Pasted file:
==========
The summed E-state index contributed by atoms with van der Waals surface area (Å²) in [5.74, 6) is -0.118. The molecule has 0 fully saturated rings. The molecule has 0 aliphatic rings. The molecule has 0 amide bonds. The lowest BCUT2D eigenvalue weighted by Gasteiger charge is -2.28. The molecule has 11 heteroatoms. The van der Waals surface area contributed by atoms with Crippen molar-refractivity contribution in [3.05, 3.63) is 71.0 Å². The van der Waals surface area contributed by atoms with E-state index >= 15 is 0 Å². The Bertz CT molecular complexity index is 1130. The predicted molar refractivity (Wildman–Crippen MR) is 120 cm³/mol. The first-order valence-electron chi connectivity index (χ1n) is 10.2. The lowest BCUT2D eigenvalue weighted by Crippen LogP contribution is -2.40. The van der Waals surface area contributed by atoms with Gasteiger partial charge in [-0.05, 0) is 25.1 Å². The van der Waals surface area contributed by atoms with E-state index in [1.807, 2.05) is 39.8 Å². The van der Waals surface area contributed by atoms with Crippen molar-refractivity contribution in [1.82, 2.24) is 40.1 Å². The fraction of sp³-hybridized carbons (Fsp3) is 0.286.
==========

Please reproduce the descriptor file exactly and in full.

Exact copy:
The summed E-state index contributed by atoms with van der Waals surface area (Å²) in [5.74, 6) is -0.118. The molecule has 0 fully saturated rings. The molecule has 0 aliphatic rings. The molecule has 0 amide bonds. The lowest BCUT2D eigenvalue weighted by Gasteiger charge is -2.28. The molecule has 11 heteroatoms. The van der Waals surface area contributed by atoms with Crippen molar-refractivity contribution in [3.05, 3.63) is 71.0 Å². The van der Waals surface area contributed by atoms with E-state index >= 15 is 0 Å². The Bertz CT molecular complexity index is 1130. The predicted molar refractivity (Wildman–Crippen MR) is 120 cm³/mol. The first-order valence-electron chi connectivity index (χ1n) is 10.2. The lowest BCUT2D eigenvalue weighted by Crippen LogP contribution is -2.40. The van der Waals surface area contributed by atoms with Gasteiger partial charge in [-0.05, 0) is 25.1 Å². The van der Waals surface area contributed by atoms with E-state index in [1.807, 2.05) is 39.8 Å². The van der Waals surface area contributed by atoms with Crippen molar-refractivity contribution in [1.82, 2.24) is 40.1 Å². The fraction of sp³-hybridized carbons (Fsp3) is 0.286.